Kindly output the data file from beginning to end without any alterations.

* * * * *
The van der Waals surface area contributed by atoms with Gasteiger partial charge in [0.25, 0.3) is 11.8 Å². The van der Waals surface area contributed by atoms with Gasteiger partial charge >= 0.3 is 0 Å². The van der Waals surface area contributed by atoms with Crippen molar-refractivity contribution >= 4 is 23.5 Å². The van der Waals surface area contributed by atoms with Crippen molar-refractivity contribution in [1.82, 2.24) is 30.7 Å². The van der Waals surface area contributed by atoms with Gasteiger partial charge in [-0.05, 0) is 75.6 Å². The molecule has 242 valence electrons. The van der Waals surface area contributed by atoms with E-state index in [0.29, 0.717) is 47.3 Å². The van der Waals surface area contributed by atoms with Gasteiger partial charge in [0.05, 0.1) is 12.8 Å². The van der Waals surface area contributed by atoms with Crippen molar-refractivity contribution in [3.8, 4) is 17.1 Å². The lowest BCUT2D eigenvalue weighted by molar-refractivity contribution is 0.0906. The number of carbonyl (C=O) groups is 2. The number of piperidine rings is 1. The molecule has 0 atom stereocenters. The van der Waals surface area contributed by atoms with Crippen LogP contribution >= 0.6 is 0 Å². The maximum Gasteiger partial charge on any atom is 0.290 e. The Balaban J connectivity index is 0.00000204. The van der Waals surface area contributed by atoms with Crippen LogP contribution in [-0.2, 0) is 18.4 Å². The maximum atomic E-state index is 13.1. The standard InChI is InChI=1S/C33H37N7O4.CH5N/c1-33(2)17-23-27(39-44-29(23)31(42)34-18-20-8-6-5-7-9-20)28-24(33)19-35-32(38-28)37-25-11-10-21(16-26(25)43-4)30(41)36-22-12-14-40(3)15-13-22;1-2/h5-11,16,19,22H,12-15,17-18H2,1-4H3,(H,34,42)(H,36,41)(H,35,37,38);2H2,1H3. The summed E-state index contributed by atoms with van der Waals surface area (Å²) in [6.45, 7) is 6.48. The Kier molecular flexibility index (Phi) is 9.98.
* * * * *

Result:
The van der Waals surface area contributed by atoms with Gasteiger partial charge in [0.25, 0.3) is 11.8 Å². The van der Waals surface area contributed by atoms with Gasteiger partial charge >= 0.3 is 0 Å². The van der Waals surface area contributed by atoms with Crippen molar-refractivity contribution >= 4 is 23.5 Å². The van der Waals surface area contributed by atoms with Crippen molar-refractivity contribution in [1.82, 2.24) is 30.7 Å². The van der Waals surface area contributed by atoms with Gasteiger partial charge in [-0.05, 0) is 75.6 Å². The molecule has 242 valence electrons. The van der Waals surface area contributed by atoms with E-state index in [0.29, 0.717) is 47.3 Å². The van der Waals surface area contributed by atoms with Gasteiger partial charge in [0.05, 0.1) is 12.8 Å². The van der Waals surface area contributed by atoms with Crippen molar-refractivity contribution in [3.8, 4) is 17.1 Å². The lowest BCUT2D eigenvalue weighted by molar-refractivity contribution is 0.0906. The number of carbonyl (C=O) groups is 2. The number of piperidine rings is 1. The molecule has 0 atom stereocenters. The van der Waals surface area contributed by atoms with Crippen LogP contribution >= 0.6 is 0 Å². The maximum Gasteiger partial charge on any atom is 0.290 e. The Balaban J connectivity index is 0.00000204. The van der Waals surface area contributed by atoms with Crippen LogP contribution in [-0.2, 0) is 18.4 Å². The maximum atomic E-state index is 13.1. The standard InChI is InChI=1S/C33H37N7O4.CH5N/c1-33(2)17-23-27(39-44-29(23)31(42)34-18-20-8-6-5-7-9-20)28-24(33)19-35-32(38-28)37-25-11-10-21(16-26(25)43-4)30(41)36-22-12-14-40(3)15-13-22;1-2/h5-11,16,19,22H,12-15,17-18H2,1-4H3,(H,34,42)(H,36,41)(H,35,37,38);2H2,1H3. The summed E-state index contributed by atoms with van der Waals surface area (Å²) in [6.45, 7) is 6.48. The Kier molecular flexibility index (Phi) is 9.98.